IDEA continued to be debated in Congress as the Senate blocked major changes sought by the House. The Senate adjourned from its first session without acting on the controversial changes, which were opposed by parents, teachers and advocacy groups.


February 2004

Members of MN CCD released their position papers for the 2004 legislative session. One focus would be rectifying cuts made in previous session, as those cuts continued to force the costs of services to go up. Many people already faced hardship with higher fees and co-payments. Some service providers were balking at providing services when the amount available for service was capped.

One focus was on the human side of budget cuts, as people told their stories to state lawmakers. Families with children with disabilities were effective in describing how cuts to Consumer Support Grants had affected them.

Parents of a young woman with cerebral palsy planned and developed The Cardinal’s Nest, a drop-in center for young people with disabilities.


March 2004

Joan Willshire was named executive director of the Minnesota State Council on Disability. She succeeded David Skilbred. She worked for the council for several years.

Assistant U.S. Department of Labor Secretary Roy Grizzard gave an overview of the employment outlook for people with disabilities. Despite a difficult national and state economy, he said people with disabilities shouldn’t be discouraged in their quest for employment. He described federal programs and how they could help community members find and retain work. Grizzard pointed out that assistive technology has greatly changed the playing field for people with technologies.

MN CCD was rallying community groups to stave off a proposed $40 million in state health and human services cuts, saying enough is enough.


April 2004

Metro Transit workers went on strike, sending the transit system into chaos. Although the strike didn’t affect Metro Mobility, it did affect people with disabilities who used regular route bus service. People found themselves on foot, asking others for rides or in many cases, stranded. Many with disabilities were hard-hit by the strike. Many picketed outside of Metropolitan Council an office, including a number of self-advocates.

PACER Center outlined what could be done to help children with disabilities who are bullied. Children may not want to tell a parent or teacher what is happening. Ways to discuss bullying and work with schools were suggested.

Access Press published its first issue with full color pictures.


May 2004

The Help America Vote campaign, meant to encourage people with disabilities to vote this fall, was announced. Access to voting, through assistive technology, accessible polling places and other methods, was a focus. Assistance to help voters with disabilities register and vote was another focus. Some polling place locations would have to be moved due to a lack of access.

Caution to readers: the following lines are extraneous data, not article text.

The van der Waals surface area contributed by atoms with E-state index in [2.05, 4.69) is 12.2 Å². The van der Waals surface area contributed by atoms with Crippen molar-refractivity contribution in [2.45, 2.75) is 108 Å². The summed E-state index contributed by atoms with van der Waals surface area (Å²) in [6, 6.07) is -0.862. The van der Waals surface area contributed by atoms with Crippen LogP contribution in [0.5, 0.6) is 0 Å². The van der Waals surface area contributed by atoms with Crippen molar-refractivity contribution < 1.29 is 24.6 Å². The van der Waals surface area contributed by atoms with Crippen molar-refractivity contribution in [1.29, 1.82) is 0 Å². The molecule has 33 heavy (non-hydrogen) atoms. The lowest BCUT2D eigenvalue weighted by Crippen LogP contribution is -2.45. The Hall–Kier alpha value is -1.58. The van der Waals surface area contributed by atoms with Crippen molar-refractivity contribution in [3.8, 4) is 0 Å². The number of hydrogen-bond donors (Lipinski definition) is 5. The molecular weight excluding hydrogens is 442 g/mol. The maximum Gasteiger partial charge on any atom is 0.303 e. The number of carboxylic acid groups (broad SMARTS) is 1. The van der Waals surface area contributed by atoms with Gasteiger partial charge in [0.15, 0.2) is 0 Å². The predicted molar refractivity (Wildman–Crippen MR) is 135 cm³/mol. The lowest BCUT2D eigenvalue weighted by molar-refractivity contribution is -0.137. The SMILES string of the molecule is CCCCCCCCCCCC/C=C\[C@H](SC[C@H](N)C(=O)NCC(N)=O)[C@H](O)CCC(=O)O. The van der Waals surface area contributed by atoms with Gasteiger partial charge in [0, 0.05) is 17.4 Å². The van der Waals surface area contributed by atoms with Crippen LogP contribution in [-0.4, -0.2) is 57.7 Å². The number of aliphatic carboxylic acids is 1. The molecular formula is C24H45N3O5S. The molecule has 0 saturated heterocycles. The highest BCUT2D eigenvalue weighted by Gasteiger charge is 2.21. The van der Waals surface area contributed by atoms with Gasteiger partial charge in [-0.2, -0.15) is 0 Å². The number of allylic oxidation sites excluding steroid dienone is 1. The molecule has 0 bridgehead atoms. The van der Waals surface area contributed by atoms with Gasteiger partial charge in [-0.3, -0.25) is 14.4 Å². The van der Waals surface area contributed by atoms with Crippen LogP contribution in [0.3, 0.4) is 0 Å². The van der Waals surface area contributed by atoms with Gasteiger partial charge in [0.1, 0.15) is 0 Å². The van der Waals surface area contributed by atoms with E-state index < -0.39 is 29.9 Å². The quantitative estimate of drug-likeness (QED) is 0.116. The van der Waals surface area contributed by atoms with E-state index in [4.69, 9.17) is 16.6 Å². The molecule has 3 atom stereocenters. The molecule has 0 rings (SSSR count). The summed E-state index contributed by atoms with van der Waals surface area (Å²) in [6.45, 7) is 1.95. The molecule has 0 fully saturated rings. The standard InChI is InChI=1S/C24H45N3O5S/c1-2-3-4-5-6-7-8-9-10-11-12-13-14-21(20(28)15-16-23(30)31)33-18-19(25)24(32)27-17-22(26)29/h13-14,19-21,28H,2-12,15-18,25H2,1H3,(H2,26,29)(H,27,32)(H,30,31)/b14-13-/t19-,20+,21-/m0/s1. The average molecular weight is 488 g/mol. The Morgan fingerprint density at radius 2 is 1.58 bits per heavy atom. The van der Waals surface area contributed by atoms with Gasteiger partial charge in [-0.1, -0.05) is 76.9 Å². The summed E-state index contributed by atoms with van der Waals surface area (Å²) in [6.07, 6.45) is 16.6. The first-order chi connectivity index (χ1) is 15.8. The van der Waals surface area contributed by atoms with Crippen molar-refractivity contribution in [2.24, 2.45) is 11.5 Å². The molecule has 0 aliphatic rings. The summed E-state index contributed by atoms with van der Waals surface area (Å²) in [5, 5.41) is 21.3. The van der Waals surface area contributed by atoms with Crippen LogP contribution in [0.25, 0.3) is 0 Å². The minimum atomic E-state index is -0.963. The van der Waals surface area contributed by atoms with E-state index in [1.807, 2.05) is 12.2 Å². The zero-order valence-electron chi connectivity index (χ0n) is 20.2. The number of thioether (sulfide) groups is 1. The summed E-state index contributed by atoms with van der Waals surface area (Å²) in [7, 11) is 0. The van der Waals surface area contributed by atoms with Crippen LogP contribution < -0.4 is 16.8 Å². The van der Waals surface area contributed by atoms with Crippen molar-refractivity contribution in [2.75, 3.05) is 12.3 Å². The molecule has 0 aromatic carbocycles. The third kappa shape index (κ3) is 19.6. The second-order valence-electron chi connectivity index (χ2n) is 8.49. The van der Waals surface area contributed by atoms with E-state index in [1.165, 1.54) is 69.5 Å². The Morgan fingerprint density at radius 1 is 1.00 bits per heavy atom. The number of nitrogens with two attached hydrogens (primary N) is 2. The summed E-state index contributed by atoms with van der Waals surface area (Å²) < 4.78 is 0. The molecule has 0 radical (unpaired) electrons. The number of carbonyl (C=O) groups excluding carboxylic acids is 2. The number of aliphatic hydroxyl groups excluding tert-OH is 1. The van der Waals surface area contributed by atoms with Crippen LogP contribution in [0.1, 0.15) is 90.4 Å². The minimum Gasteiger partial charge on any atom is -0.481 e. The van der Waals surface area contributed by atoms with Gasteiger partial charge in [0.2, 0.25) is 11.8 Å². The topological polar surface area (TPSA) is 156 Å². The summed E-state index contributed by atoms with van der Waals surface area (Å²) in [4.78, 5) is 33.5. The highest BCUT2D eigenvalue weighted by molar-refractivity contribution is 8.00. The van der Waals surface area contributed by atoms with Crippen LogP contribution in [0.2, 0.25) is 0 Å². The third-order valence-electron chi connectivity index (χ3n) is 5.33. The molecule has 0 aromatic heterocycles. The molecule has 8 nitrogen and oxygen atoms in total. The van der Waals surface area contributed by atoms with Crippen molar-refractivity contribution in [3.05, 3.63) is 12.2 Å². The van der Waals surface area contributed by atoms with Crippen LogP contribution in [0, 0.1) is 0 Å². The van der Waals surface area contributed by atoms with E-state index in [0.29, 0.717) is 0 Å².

The Food and Drug Administration (FDA) sent out an advisory warning that certain anti-depressant drugs should be monitored if usage increased risks of suicide. Many types of anti-depressants were ordered to have label language added to warn of those risks.

Boston-based performer and poet Michael Mack would perform as part of Mental Health Awareness Month events in May. Mack would discuss his life with a mother with schizophrenia.


June 2004

The 2004 legislative session ended in a deadlock over funding and with no state bonding bill. Agreement couldn’t be reached on how to address a $160 million budget deficit. The capitol gridlock meant many changes harmful to the disability community would remain in place. But efforts to hold a special session were underway.

Access Press columnist Pete Feigal won the Courage Center Judd Jacobson Memorial Award from Courage Center, for his work on behalf of the mental health community.

New ways to garden were outlined. Adapted gardening tools were growing in popularity, as were raised garden beds and other equipment meant to make gardening easier. A companion article outlined accessible public gardens in the Twin Cities that gardeners and non-gardeners could visit and enjoy.


July 2004

A series on the potential impacts of universal health care on Minnesota’s disability community outlined pending federal proposals and the pros and cons. Whatever happened, Minnesota disability community and its programs would be impacted. That made it all the more important to have community involvement when new programs and services were planned.

The need for emergency preparedness for people with disabilities was outlined. People needed to be ready for any type of emergency, ranging from a power outage that would shut down elevator access to a chemical leak or spill.

The new free statewide Disability Linkage Line was announced. It would provide information and referrals to a wide range of services, both by phone and on the Internet.


August 2004

Clients turned out in force to protest the closing of Fairview’s Tamarack Clinic and to object to Medicare policies. The clinic was forced to close because Medicare provided inadequate reimbursement for customized wheelchair seating systems. Most clients were adults with spinal cord injuries or multiple sclerosis. Without proper seating clients could develop sores and dangerous infections. Fairview officials said there would be other services available but community members were skeptical.

Mid-Minnesota Legal Assistance reminded readers of the changes in guardianship laws that could affect voting by people with disabilities. The bill passed contained many loopholes and was very confusing. The new law was seen as undoing much of the process made when persons under guardianship had their voting rights more clearly spelled out by legislation adopted in 2003.


September 2004

Online technology and learning should be a boom for many students with disabilities but few colleges were using technologies that could help more people get an education. Persons with disabilities seeking to continue their educations said schools weren’t prepared to work with students who are deaf, blind, or physically disabled. Attention was focused on assistive technology in general as Congress was considering reauthorization of the Assistive Technology Act, which provides federal funding for such technology.